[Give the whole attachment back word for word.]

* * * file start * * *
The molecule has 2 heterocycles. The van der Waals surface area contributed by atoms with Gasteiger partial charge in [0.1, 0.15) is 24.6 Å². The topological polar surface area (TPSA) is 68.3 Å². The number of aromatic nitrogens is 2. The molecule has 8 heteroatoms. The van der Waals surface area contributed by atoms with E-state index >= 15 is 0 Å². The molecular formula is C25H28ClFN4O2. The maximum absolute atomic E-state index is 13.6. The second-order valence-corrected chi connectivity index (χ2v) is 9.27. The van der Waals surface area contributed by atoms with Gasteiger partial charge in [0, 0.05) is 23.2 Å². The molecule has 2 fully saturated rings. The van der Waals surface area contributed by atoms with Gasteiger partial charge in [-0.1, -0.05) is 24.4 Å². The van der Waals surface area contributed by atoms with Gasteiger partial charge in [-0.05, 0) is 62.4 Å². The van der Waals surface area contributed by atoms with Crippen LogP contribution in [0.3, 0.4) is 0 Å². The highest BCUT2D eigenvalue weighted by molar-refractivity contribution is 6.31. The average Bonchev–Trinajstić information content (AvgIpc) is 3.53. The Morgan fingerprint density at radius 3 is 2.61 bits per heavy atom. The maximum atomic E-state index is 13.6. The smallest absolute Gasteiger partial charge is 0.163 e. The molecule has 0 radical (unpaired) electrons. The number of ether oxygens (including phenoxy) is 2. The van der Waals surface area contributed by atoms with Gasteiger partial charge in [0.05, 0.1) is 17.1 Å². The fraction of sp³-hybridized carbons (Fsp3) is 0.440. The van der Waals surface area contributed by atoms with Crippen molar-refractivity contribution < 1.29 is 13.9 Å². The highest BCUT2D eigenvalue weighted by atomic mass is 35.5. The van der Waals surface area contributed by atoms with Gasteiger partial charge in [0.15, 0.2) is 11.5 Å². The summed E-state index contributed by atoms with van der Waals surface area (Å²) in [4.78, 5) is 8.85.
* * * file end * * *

The molecule has 2 heterocycles. The van der Waals surface area contributed by atoms with Gasteiger partial charge in [0.1, 0.15) is 24.6 Å². The topological polar surface area (TPSA) is 68.3 Å². The number of aromatic nitrogens is 2. The molecule has 8 heteroatoms. The van der Waals surface area contributed by atoms with E-state index >= 15 is 0 Å². The molecular formula is C25H28ClFN4O2. The maximum absolute atomic E-state index is 13.6. The second-order valence-corrected chi connectivity index (χ2v) is 9.27. The van der Waals surface area contributed by atoms with Gasteiger partial charge in [0, 0.05) is 23.2 Å². The molecule has 2 fully saturated rings. The van der Waals surface area contributed by atoms with Gasteiger partial charge in [-0.1, -0.05) is 24.4 Å². The van der Waals surface area contributed by atoms with Gasteiger partial charge in [-0.05, 0) is 62.4 Å². The van der Waals surface area contributed by atoms with Crippen LogP contribution in [0.3, 0.4) is 0 Å². The highest BCUT2D eigenvalue weighted by molar-refractivity contribution is 6.31. The average Bonchev–Trinajstić information content (AvgIpc) is 3.53. The Morgan fingerprint density at radius 3 is 2.61 bits per heavy atom. The maximum atomic E-state index is 13.6. The smallest absolute Gasteiger partial charge is 0.163 e. The molecule has 0 radical (unpaired) electrons. The number of ether oxygens (including phenoxy) is 2. The van der Waals surface area contributed by atoms with Gasteiger partial charge in [0.05, 0.1) is 17.1 Å². The fraction of sp³-hybridized carbons (Fsp3) is 0.440. The van der Waals surface area contributed by atoms with Crippen molar-refractivity contribution < 1.29 is 13.9 Å². The highest BCUT2D eigenvalue weighted by atomic mass is 35.5. The van der Waals surface area contributed by atoms with Gasteiger partial charge in [0.15, 0.2) is 11.5 Å². The summed E-state index contributed by atoms with van der Waals surface area (Å²) in [4.78, 5) is 8.85.